‘Topping-Off’ Ceremony at UTD to Honor Human Resource Teams from Local Businesses
$40-Million School Of Engineering & Computer Science Expansion Is Targeted for Completion Next Summer
Officials of the Erik Jonsson School of Engineering and Computer Science at The University of Texas at Dallas (UTD) will pay tribute to local human resource representatives and commemorate an important construction milestone Oct. 25 when workers hoist the final steelwork on the school’s new 152,000 square-foot building, which is expected to be completed next summer.
To observe the “topping-off” of the building, students, faculty and staff will attend a noon ceremony designed to pay tribute to scores of human resource representatives from companies in Richardson’s Telecom Corridor for their continuing support of the university. There are more than 900 high-tech companies within a five-mile radius of the UTD campus, and many of them have backed UTD with monetary donations, involvement in cooperative work programs and internships, research collaborations and, of course, by hiring UTD graduates and sending their employees to UTD for advanced education.
“We have had tremendous support from the local business community, and we work very closely each year with members of the various human resources departments, trying to fulfill their needs for highly qualified employees and trying to place our graduates in good positions with strong potential. These HR professionals are our partners in many ways, even in these tough economic times, and we wanted to use this occasion to thank them for their support and to pay tribute to them,” said Jonsson School Dean William P. Osborne.
The brief ceremony at the construction site will feature remarks by Osborne and Ken Meyers, vice president of human resources at Ericsson, and will be followed by a luncheon reception.
The expansion to UTD’s highly acclaimed Erik Jonsson School of Engineering and Computer Science, made possible in part by private contributions from several key North Texas donors, will nearly double the capacity for engineering students at the school to 6,000. The school, named for the late Dallas mayor and co-founder of both Texas Instruments and the research institute that in 1969 became UTD, provides programs in electrical and software engineering, awards more computer science degrees than any other university in Texas and was the first school in the country to offer a degree in telecommunications engineering.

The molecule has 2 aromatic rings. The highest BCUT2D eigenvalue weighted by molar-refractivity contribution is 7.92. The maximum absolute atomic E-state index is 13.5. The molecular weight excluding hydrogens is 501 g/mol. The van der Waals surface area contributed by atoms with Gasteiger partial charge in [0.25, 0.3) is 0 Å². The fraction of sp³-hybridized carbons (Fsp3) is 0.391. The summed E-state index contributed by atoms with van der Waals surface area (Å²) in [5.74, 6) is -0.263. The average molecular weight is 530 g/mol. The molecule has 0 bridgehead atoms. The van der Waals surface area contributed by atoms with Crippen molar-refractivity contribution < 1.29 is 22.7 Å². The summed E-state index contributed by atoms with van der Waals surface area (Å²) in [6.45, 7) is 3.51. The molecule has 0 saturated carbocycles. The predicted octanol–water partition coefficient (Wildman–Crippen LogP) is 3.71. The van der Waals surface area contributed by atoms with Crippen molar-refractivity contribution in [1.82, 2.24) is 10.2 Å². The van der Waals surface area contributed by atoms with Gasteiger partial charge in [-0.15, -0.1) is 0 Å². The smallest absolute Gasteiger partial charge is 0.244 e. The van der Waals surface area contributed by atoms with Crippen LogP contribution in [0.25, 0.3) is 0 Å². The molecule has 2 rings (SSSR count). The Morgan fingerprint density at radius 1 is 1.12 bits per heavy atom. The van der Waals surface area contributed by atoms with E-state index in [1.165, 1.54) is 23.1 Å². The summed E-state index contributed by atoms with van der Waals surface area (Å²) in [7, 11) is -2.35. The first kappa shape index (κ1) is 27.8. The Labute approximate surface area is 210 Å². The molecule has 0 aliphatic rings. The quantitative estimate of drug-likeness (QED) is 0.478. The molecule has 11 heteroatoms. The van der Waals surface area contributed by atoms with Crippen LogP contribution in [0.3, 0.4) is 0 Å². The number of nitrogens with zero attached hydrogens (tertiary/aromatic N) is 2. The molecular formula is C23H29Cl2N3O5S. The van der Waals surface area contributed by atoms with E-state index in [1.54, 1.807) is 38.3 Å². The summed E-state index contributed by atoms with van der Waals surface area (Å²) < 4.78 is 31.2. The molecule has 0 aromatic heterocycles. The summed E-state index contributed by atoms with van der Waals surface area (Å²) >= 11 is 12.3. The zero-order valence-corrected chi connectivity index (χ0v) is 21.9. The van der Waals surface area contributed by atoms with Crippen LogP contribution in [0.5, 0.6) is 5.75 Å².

Osborne said the “topping off” of the three-story new building signifies an important milestone in the school’s expansion and that the addition would enable the school and the university “to help satisfy the requirements of Texas Senate Bill 353, which the Legislature recently passed into law, to attract more high-quality students and, in turn, to produce more high-quality graduates to work in both the public and private sectors in Texas.”
Senate Bill 353 was designed to address the growing shortage of high-tech workers in Texas by increasing the number of electrical engineering and computer science graduates from Texas universities. Under the bill, the state commits up to $5 million annually, to match $5 million raised annually from the technology industry and other private sector sources, to increase the pool of high-tech workers.
The $40-million building will be architecturally compatible with the existing engineering facility and will contain state-of-the-art classrooms and equipment. The first floor will house a student services center, a 150-seat computer lab, classrooms and an auditorium. Upper floors will contain offices and labs.
The “topping-off” ceremony dates back to the 8th or 9th century. In medieval times, ironworkers would celebrate the completion of a building’s frame by placing a fir tree on top of the final beam. The practice was brought to America and today often incorporates the autographing of the final beam by those involved with the construction process.
The University of Texas at Dallas, located at the convergence of Richardson, Plano and Dallas in the heart of the complex of major multinational technology corporations known as the Telecom Corridor, enrolls more than 7,000 undergraduate and 5,000 graduate students. The school’s freshman class traditionally stands at the forefront of Texas state universities in terms of average SAT scores. The university offers a broad assortment of bachelor’s, master’s and doctoral degree programs. For additional information about UTD, please visit the university’s Web site at www.utdallas.edu.